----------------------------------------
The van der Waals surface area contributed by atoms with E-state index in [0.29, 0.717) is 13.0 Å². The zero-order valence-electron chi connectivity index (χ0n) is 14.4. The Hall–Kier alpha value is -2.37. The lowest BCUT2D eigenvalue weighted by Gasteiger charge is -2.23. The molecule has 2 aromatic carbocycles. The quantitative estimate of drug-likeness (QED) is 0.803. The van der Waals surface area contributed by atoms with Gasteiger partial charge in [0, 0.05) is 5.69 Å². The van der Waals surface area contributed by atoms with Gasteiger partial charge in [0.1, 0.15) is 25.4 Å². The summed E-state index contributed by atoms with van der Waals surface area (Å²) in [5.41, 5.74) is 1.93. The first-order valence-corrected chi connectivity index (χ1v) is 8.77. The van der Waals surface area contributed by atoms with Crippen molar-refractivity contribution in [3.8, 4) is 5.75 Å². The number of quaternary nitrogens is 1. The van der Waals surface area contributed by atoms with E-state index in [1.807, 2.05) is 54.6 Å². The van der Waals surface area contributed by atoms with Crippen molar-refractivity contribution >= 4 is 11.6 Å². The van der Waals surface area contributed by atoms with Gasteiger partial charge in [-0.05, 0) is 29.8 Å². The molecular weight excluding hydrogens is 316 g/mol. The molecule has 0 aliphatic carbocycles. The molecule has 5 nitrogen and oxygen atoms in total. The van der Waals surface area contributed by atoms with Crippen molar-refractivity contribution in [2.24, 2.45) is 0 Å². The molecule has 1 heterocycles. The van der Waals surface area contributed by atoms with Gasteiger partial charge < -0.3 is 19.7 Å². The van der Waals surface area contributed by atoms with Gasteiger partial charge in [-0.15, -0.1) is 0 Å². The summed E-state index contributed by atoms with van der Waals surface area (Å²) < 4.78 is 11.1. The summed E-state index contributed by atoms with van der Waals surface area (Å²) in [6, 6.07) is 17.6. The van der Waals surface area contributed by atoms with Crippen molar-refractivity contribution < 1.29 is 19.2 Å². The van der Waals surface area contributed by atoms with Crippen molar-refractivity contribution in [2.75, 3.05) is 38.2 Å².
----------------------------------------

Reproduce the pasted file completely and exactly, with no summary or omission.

The van der Waals surface area contributed by atoms with E-state index in [0.29, 0.717) is 13.0 Å². The zero-order valence-electron chi connectivity index (χ0n) is 14.4. The Hall–Kier alpha value is -2.37. The lowest BCUT2D eigenvalue weighted by Gasteiger charge is -2.23. The molecule has 2 aromatic carbocycles. The quantitative estimate of drug-likeness (QED) is 0.803. The van der Waals surface area contributed by atoms with Gasteiger partial charge in [0, 0.05) is 5.69 Å². The van der Waals surface area contributed by atoms with Gasteiger partial charge in [0.1, 0.15) is 25.4 Å². The summed E-state index contributed by atoms with van der Waals surface area (Å²) in [5.41, 5.74) is 1.93. The first-order valence-corrected chi connectivity index (χ1v) is 8.77. The van der Waals surface area contributed by atoms with Crippen molar-refractivity contribution in [3.8, 4) is 5.75 Å². The number of quaternary nitrogens is 1. The van der Waals surface area contributed by atoms with E-state index in [1.807, 2.05) is 54.6 Å². The van der Waals surface area contributed by atoms with Crippen molar-refractivity contribution >= 4 is 11.6 Å². The van der Waals surface area contributed by atoms with Gasteiger partial charge in [-0.05, 0) is 29.8 Å². The molecular weight excluding hydrogens is 316 g/mol. The molecule has 0 aliphatic carbocycles. The molecule has 5 nitrogen and oxygen atoms in total. The van der Waals surface area contributed by atoms with Crippen molar-refractivity contribution in [2.24, 2.45) is 0 Å². The molecule has 1 heterocycles. The van der Waals surface area contributed by atoms with Gasteiger partial charge < -0.3 is 19.7 Å². The van der Waals surface area contributed by atoms with Gasteiger partial charge in [-0.15, -0.1) is 0 Å². The summed E-state index contributed by atoms with van der Waals surface area (Å²) < 4.78 is 11.1. The summed E-state index contributed by atoms with van der Waals surface area (Å²) in [6, 6.07) is 17.6. The van der Waals surface area contributed by atoms with Crippen molar-refractivity contribution < 1.29 is 19.2 Å². The van der Waals surface area contributed by atoms with Crippen molar-refractivity contribution in [2.75, 3.05) is 38.2 Å².